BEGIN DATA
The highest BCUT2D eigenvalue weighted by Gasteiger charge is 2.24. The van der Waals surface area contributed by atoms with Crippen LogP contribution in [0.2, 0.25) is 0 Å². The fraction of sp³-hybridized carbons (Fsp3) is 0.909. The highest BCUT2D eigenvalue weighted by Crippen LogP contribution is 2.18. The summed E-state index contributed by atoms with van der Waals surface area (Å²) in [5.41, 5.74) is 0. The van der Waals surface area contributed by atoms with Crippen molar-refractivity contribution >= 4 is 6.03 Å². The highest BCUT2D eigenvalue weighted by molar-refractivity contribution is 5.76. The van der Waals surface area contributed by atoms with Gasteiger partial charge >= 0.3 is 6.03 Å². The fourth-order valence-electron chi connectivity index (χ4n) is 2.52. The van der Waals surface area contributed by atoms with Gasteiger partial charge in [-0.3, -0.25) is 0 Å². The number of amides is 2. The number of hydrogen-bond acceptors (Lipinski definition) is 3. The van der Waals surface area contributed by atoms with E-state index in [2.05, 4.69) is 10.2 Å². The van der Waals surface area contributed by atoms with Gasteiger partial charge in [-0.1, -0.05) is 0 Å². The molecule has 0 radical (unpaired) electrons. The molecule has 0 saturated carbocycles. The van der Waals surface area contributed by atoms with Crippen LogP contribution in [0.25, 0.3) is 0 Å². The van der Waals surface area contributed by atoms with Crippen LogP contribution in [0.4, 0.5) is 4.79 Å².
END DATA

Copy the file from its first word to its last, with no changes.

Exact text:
The highest BCUT2D eigenvalue weighted by Gasteiger charge is 2.24. The van der Waals surface area contributed by atoms with Crippen LogP contribution in [0.2, 0.25) is 0 Å². The fraction of sp³-hybridized carbons (Fsp3) is 0.909. The highest BCUT2D eigenvalue weighted by Crippen LogP contribution is 2.18. The summed E-state index contributed by atoms with van der Waals surface area (Å²) in [5.41, 5.74) is 0. The van der Waals surface area contributed by atoms with Crippen molar-refractivity contribution >= 4 is 6.03 Å². The highest BCUT2D eigenvalue weighted by molar-refractivity contribution is 5.76. The van der Waals surface area contributed by atoms with Gasteiger partial charge >= 0.3 is 6.03 Å². The fourth-order valence-electron chi connectivity index (χ4n) is 2.52. The van der Waals surface area contributed by atoms with Gasteiger partial charge in [-0.3, -0.25) is 0 Å². The number of amides is 2. The number of hydrogen-bond acceptors (Lipinski definition) is 3. The van der Waals surface area contributed by atoms with E-state index in [2.05, 4.69) is 10.2 Å². The van der Waals surface area contributed by atoms with Gasteiger partial charge in [-0.1, -0.05) is 0 Å². The molecule has 0 radical (unpaired) electrons. The molecule has 0 saturated carbocycles. The van der Waals surface area contributed by atoms with Crippen LogP contribution in [0.25, 0.3) is 0 Å². The van der Waals surface area contributed by atoms with Crippen LogP contribution in [0.4, 0.5) is 4.79 Å².